School violence and bullying have emerged as “major problems worldwide”, according to a 2019 UNESCO report, with about one in three students bullied by peers at school, including both male and female students.
Riddhi Oswal, 16, who resides with her family in Switzerland, experienced a similar trauma that eventually forced her to leave school. But the challenges continued in her next school, too. While her parents moved the court against constant bullying, Riddhi and her sister Vasundhara, 22, initiated an anti-bullying campaign, Stop The B, to not just support victims, but also encourage people to be active bystanders.
:What is ‘Stop The B’? When did you begin and how has the progress been?
Vasundhara: It is an anti-bullying campaign for young people by young people founded in October 2019. We think by making the campaign interactive and fun, we can give voice to teenagers who are being bullied, and reassure them they are not alone. Through our platform, we want to encourage them to speak about their experiences. This will help them feel supported, and help bystanders develop empathy towards people being bullied. We have received numerous messages from our followers who told us how our page has helped them feel slightly less alone; many have even said they feel they can start anew after watching/being featured on our page and having their stories aired publicly.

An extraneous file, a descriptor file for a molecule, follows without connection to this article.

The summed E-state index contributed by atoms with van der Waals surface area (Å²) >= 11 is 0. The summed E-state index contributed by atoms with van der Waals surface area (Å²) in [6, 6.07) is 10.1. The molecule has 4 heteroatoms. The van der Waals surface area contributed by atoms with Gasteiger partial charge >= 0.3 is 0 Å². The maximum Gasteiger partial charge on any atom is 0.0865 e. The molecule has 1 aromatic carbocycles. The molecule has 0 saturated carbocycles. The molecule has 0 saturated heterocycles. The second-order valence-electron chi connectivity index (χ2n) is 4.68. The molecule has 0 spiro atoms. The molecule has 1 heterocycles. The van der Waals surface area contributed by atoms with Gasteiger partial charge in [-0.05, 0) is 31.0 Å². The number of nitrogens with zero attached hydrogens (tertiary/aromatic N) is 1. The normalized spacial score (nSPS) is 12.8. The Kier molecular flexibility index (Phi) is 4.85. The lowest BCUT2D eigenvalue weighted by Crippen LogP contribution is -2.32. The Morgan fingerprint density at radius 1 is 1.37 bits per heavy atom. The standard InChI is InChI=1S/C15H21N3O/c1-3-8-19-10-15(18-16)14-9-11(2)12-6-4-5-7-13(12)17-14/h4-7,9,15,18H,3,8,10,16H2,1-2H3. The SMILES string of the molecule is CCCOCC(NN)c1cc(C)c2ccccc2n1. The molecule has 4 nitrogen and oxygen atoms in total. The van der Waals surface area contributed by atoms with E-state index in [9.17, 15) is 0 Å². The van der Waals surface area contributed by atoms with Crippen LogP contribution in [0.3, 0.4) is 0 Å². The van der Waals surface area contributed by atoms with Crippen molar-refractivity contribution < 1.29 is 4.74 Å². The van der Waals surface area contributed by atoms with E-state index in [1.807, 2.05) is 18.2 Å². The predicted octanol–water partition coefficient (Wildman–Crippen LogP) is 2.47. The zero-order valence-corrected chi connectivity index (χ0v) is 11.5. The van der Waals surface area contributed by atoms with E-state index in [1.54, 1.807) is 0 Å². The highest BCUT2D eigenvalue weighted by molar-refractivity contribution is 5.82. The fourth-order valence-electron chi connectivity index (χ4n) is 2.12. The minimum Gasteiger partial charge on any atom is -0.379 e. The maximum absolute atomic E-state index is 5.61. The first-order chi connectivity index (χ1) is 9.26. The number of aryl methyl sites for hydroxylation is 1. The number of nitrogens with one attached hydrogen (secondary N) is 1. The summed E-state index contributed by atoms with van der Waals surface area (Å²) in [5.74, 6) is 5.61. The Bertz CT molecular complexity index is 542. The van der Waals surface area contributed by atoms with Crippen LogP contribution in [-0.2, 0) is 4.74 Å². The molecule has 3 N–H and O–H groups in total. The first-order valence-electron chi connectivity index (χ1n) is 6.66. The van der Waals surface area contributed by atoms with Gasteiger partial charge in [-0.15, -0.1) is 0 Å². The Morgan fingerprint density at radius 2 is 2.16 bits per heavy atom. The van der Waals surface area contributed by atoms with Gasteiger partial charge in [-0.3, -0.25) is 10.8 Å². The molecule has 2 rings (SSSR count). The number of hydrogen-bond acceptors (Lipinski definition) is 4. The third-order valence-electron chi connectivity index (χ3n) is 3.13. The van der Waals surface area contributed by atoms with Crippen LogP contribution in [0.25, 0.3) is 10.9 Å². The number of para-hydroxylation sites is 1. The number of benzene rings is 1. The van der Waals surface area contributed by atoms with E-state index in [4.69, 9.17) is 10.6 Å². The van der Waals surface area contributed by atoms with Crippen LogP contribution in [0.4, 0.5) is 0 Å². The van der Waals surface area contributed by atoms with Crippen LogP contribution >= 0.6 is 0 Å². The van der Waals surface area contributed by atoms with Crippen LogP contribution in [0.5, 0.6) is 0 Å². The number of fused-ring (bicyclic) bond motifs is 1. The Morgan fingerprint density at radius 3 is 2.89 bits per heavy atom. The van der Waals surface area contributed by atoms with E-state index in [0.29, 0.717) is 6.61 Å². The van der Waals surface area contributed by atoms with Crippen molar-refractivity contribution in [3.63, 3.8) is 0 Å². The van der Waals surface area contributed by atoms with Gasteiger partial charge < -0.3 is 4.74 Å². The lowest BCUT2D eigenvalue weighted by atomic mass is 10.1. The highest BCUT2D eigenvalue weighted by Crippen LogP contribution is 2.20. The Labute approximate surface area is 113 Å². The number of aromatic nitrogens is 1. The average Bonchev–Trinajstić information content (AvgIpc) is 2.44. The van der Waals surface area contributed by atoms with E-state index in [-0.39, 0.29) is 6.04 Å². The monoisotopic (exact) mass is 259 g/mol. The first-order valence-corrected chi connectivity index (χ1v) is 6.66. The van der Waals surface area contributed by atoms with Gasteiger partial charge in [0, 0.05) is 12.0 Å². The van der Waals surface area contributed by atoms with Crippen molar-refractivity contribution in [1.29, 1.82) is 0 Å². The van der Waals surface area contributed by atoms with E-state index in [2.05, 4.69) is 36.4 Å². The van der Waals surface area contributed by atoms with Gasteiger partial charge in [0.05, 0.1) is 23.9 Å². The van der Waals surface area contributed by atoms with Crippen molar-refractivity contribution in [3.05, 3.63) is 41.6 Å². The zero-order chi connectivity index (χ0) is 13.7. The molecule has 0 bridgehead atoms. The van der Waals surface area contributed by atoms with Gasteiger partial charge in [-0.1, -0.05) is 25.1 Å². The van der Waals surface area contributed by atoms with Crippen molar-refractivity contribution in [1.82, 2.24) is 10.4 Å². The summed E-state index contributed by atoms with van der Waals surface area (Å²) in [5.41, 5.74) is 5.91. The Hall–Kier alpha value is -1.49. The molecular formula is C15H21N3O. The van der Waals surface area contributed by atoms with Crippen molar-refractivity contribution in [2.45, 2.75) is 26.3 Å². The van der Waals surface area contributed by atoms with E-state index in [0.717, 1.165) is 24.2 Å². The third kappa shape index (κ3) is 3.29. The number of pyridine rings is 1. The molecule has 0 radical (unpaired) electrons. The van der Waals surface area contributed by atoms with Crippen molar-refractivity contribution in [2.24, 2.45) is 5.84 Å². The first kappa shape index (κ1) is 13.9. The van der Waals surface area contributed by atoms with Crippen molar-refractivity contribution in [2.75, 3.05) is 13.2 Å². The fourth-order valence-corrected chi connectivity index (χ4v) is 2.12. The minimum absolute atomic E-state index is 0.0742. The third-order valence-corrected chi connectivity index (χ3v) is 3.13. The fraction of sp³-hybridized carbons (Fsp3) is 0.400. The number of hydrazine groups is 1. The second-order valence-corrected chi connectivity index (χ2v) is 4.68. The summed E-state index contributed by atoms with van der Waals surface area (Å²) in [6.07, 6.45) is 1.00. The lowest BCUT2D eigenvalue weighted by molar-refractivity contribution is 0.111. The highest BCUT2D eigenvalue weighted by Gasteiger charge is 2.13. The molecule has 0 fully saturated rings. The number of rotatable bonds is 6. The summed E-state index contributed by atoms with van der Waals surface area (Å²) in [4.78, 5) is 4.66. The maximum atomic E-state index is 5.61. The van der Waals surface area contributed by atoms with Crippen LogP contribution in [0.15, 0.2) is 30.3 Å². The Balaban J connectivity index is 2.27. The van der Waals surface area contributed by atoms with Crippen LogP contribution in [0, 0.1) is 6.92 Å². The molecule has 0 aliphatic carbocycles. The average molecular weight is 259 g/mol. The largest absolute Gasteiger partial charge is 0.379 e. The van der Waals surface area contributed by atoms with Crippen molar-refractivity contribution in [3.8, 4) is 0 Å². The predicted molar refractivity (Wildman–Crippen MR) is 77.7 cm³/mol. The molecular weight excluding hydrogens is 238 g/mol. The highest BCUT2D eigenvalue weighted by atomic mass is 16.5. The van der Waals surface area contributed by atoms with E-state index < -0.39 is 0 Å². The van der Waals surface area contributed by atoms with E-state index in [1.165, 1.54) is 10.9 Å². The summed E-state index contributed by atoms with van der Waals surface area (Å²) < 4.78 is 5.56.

How would you (Riddhi) say bullying affected your well-being?
Riddhi: Almost two years ago, while I was at my previous school, I started to experience mocking from some of the other students who would say nasty things about my ethnicity and personal beliefs, and also isolate me. My parents and I approached many teachers and the school management, but they did not do anything to help; things just got worse! The school lowered my evaluation grades and shockingly even cancelled my re-enrollment. This has also been recognised as a classic example of ‘double punishment’ of the victim by the school, by academics and experts in the field of school violence and bullying.